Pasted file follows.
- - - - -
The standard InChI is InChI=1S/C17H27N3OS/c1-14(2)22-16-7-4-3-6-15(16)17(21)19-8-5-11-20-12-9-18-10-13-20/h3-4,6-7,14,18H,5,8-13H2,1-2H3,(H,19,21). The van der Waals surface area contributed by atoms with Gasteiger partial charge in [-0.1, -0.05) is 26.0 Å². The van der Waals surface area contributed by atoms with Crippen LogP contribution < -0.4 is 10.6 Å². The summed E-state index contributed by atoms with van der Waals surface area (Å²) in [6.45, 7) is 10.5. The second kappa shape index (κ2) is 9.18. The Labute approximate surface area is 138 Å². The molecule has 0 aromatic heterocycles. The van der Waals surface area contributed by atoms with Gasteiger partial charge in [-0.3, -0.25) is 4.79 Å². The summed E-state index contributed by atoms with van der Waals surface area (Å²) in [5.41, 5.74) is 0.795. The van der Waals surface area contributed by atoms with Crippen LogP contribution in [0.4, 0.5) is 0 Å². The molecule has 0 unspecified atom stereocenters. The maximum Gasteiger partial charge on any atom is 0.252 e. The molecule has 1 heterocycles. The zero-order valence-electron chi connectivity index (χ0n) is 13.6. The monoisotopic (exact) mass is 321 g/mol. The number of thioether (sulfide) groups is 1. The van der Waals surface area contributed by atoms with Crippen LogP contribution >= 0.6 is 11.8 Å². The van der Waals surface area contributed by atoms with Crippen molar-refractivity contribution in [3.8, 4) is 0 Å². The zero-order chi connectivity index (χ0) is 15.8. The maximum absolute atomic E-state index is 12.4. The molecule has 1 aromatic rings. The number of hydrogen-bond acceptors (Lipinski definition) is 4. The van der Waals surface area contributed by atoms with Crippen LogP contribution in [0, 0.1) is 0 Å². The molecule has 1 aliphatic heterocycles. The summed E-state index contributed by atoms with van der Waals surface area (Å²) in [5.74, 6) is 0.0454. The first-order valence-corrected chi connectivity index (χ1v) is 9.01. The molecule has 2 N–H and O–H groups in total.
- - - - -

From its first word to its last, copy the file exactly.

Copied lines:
The standard InChI is InChI=1S/C17H27N3OS/c1-14(2)22-16-7-4-3-6-15(16)17(21)19-8-5-11-20-12-9-18-10-13-20/h3-4,6-7,14,18H,5,8-13H2,1-2H3,(H,19,21). The van der Waals surface area contributed by atoms with Gasteiger partial charge in [-0.1, -0.05) is 26.0 Å². The van der Waals surface area contributed by atoms with Crippen LogP contribution < -0.4 is 10.6 Å². The summed E-state index contributed by atoms with van der Waals surface area (Å²) in [6.45, 7) is 10.5. The second kappa shape index (κ2) is 9.18. The Labute approximate surface area is 138 Å². The molecule has 0 aromatic heterocycles. The van der Waals surface area contributed by atoms with Gasteiger partial charge in [-0.3, -0.25) is 4.79 Å². The summed E-state index contributed by atoms with van der Waals surface area (Å²) in [5.41, 5.74) is 0.795. The van der Waals surface area contributed by atoms with Crippen LogP contribution in [0.4, 0.5) is 0 Å². The molecule has 0 unspecified atom stereocenters. The maximum Gasteiger partial charge on any atom is 0.252 e. The molecule has 1 heterocycles. The zero-order valence-electron chi connectivity index (χ0n) is 13.6. The monoisotopic (exact) mass is 321 g/mol. The number of thioether (sulfide) groups is 1. The van der Waals surface area contributed by atoms with Crippen LogP contribution >= 0.6 is 11.8 Å². The van der Waals surface area contributed by atoms with Crippen molar-refractivity contribution in [3.8, 4) is 0 Å². The zero-order chi connectivity index (χ0) is 15.8. The maximum absolute atomic E-state index is 12.4. The molecule has 1 aromatic rings. The number of hydrogen-bond acceptors (Lipinski definition) is 4. The van der Waals surface area contributed by atoms with Crippen LogP contribution in [0, 0.1) is 0 Å². The molecule has 1 aliphatic heterocycles. The summed E-state index contributed by atoms with van der Waals surface area (Å²) in [5.74, 6) is 0.0454. The first-order valence-corrected chi connectivity index (χ1v) is 9.01. The molecule has 2 N–H and O–H groups in total.